Bent wood furniture looks nice in a summer cabin, garden patio or in any rustic decor scheme. Intermediate woodworkers will enjoy the challenge of steam bending tree limbs or branches for furniture. You can also use steam bent wood to make frames for Ojibwa style snowshoes.
Things You'll Need
- Wood to bend
- Steam box
- Heat source
Select your wood to bend. You can work easiest with fresh cut, green tree branches. Try to harvest the wood on the same day you plan to bend it. You can also soak wood that is too dry overnight.
Create a form for bending the wood. A form is a flat plank with braces attached to guide the wood into the desired curvature.
Build a steam box. You can make a steam box with metal or scrap wood. It should be as long as the wood you want to steam. Do not make it too much bigger, so that the steam can build up inside. Build a door on one end to bring the wood in and out and add some kind of stand or prop on the inside to hold the wood aloft so that the steam can penetrate it on all sides. Drill a few small holes in the steam box to allow for pressure release, and one larger hole for the hose.
Connect a heatproof hose between the steam box and the spout of a teakettle.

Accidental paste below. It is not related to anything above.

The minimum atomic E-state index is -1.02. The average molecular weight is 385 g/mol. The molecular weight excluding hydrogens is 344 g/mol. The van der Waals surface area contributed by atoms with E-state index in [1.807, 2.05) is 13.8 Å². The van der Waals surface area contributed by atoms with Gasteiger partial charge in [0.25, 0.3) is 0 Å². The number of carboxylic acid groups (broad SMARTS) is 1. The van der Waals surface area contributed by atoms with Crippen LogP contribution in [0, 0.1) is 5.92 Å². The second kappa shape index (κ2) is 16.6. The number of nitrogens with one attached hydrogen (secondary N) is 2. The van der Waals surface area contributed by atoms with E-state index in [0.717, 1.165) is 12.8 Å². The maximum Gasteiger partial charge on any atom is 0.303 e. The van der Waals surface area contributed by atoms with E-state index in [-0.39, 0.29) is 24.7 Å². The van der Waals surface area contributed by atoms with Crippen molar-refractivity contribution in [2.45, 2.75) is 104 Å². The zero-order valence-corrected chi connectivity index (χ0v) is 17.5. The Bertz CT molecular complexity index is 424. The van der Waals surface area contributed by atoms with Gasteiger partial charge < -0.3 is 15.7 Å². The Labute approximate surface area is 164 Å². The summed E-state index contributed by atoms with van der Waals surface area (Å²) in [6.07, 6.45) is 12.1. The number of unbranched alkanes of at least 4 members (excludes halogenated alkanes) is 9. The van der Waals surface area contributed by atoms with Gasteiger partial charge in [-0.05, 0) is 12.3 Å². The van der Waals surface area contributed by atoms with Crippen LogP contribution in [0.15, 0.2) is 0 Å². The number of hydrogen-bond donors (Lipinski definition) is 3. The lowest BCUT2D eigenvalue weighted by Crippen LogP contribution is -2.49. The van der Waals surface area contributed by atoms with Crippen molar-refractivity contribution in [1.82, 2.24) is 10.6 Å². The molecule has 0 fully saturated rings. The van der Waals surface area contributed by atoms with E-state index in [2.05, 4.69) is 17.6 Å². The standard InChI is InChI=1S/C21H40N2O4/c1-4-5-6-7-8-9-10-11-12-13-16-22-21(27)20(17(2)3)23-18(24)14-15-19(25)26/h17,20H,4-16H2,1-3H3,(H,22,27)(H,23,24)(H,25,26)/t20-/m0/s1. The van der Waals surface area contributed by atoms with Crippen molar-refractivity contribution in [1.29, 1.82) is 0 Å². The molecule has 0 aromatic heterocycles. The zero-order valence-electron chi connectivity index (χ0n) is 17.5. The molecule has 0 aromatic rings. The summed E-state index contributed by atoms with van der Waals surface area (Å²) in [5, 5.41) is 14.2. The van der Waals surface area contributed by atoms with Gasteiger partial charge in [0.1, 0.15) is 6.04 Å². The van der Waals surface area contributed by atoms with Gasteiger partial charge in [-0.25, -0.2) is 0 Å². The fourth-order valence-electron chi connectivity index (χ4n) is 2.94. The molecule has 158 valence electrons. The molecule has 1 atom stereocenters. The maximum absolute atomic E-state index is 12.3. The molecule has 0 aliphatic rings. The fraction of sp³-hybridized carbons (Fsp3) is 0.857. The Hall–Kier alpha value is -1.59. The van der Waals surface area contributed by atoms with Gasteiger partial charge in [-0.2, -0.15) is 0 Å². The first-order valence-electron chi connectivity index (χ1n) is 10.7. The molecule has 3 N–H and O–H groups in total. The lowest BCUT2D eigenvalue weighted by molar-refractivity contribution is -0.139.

Fill the teakettle with water and place it on a heat source, such as a hot plate. Open flames can be dangerous in an enclosed wood shop, but are relatively safe in an open setting outside.
Allow the steam box to fill with steam. Steam should be billowing out the cracks and holes.
Insert the wood into the steam box and shut the door. Steam larger branches for one hour for every inch of thickness and smaller twigs for 15 or 20 minutes. Make sure your teakettle is large enough so that you don't run out of water.
Remove the wood from the steam box and quickly bend it around the form created in step two. You'll only have a few seconds before the wood starts to stiffen again.
Allow the wood to dry on the form for at least one hour, but preferably overnight, until it is completely dry.